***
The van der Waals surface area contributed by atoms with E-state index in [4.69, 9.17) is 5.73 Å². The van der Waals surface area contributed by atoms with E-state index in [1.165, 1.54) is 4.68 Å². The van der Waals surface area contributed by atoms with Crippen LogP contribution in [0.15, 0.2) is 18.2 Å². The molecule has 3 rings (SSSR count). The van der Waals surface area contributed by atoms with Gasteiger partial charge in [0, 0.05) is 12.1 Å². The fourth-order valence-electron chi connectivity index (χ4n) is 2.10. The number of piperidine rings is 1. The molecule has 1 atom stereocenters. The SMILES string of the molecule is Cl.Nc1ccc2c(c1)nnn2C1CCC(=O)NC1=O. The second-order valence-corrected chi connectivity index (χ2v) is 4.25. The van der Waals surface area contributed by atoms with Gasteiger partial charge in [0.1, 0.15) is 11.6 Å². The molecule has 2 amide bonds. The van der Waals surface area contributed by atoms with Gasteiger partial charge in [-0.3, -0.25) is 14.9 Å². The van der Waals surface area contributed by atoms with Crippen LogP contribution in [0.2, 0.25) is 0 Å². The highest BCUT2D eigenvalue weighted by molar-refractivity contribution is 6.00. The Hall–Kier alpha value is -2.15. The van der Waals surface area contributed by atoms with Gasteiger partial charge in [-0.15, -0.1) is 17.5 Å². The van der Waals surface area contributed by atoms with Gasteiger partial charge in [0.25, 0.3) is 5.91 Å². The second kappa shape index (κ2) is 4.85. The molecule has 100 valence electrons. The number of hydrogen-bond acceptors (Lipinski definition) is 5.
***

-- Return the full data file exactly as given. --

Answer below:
The van der Waals surface area contributed by atoms with E-state index in [4.69, 9.17) is 5.73 Å². The van der Waals surface area contributed by atoms with E-state index in [1.165, 1.54) is 4.68 Å². The van der Waals surface area contributed by atoms with Crippen LogP contribution in [0.15, 0.2) is 18.2 Å². The molecule has 3 rings (SSSR count). The van der Waals surface area contributed by atoms with Gasteiger partial charge in [0, 0.05) is 12.1 Å². The fourth-order valence-electron chi connectivity index (χ4n) is 2.10. The number of piperidine rings is 1. The molecule has 1 atom stereocenters. The SMILES string of the molecule is Cl.Nc1ccc2c(c1)nnn2C1CCC(=O)NC1=O. The second-order valence-corrected chi connectivity index (χ2v) is 4.25. The van der Waals surface area contributed by atoms with Gasteiger partial charge in [0.1, 0.15) is 11.6 Å². The molecule has 2 amide bonds. The van der Waals surface area contributed by atoms with Gasteiger partial charge in [-0.3, -0.25) is 14.9 Å². The van der Waals surface area contributed by atoms with Crippen LogP contribution in [0.2, 0.25) is 0 Å². The highest BCUT2D eigenvalue weighted by molar-refractivity contribution is 6.00. The Hall–Kier alpha value is -2.15. The van der Waals surface area contributed by atoms with Gasteiger partial charge in [-0.15, -0.1) is 17.5 Å². The van der Waals surface area contributed by atoms with Gasteiger partial charge in [0.25, 0.3) is 5.91 Å². The second kappa shape index (κ2) is 4.85. The molecule has 100 valence electrons. The number of hydrogen-bond acceptors (Lipinski definition) is 5.